Nebraska hardware chain offers zombie defense kit
Lincoln, Neb. • Hardware store manager Mike Dowling wants to be clear: His shovels might slow an attacking zombie, but you'll to need something else to put the final nail in the creature's coffin.
"I wouldn't say it's for killing zombies," the veteran Omaha store manager said. "But it's helpful for cleaning up if you ever have to."
In a pop-culture world of zombie marches, video games and television shows, one regional hardware chain has taken the novel approach of actively marketing power tools and garden implements as protection against the undead.
And not to leave out the walking dead, Westlake Ace Hardware's online "Zombie Preparedness Center" has a "Me zombie" section touting bolts and fasteners for broken bones, glue and caulk for peeling skin, and deodorizers to freshen up decaying flesh. Lose a limb? Try duct tape!
Marketing experts say such out-of-the-box campaigns can give smaller companies a competitive foothold.
"It's a great way to create brand awareness," said University of Nebraska Lincoln marketing professor Rob Simon. "But there is a risk. Say you have a jewelry store that was going to do something like that. In that case, it would really diminish what you're selling."
Westlake executives say they initially were reluctant to associate products with horror film imagery, and the campaign shies away from serious blood-and-gore. One blurb in the pre-Halloween campaign advertises chain saws "for clearing away hedges blocking your view of oncoming zombies." Nail guns are for "zombie intimidation."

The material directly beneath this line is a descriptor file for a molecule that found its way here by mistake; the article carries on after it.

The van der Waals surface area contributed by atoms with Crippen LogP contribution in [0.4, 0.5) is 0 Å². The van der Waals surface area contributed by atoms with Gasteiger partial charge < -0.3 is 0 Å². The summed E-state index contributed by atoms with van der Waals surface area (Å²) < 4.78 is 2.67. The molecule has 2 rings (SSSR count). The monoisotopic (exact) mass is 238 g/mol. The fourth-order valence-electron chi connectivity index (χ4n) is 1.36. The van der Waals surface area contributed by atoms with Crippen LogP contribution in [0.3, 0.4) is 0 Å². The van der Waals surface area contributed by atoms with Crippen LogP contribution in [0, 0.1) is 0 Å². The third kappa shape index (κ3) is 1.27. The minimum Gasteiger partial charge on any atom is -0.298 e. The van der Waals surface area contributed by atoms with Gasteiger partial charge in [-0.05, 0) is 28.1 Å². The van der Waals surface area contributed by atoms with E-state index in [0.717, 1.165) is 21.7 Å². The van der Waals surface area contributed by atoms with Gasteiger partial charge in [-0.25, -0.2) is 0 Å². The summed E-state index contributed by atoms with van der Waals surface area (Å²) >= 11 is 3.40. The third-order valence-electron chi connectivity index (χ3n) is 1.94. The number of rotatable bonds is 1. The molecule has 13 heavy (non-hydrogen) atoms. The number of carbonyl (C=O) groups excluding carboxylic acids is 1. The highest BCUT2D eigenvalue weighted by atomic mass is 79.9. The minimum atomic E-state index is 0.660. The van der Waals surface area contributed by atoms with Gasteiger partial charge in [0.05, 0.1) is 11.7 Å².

"I was a little worried that we might be a little too out there, that people might take offense," said Liz Benditt, Westlake's director of customer relationship development. "But if anything, (the effect) has been the opposite."
The campaign launched last week originated with Bozell, an Omaha public relations and advertising firm. Scott Bishop, the company's director of social influence, said members of the firm's creative staff wandered the hardware store aisles and jotted notes on how items could help or halt the undead.
"We found that zombies have a very, very huge following," Bishop said. "It's very much a part of our pop culture right now."
Benditt said the risk has paid off well so far for Lenexa, Kan.-based chain, which has 88 stores scattered through Iowa, Missouri, Kansas, Nebraska, Oklahoma, Texas and New Mexico. She said web traffic has increased, and store managers said they've seen more potential customers coming into stores. It's not yet clear if that's led to increased sales.
The campaign is so popular that some stores that haven't yet received the zombie displays are clamoring to get them.
Alan Kulhanek, general manager for a Lincoln, Neb., store, said he's waiting for his zombie display, but several customers have already come in asking to see it.
"It's off the wall. It's odd," he said. "But it's fun. You never know how well something's going to work until you try it."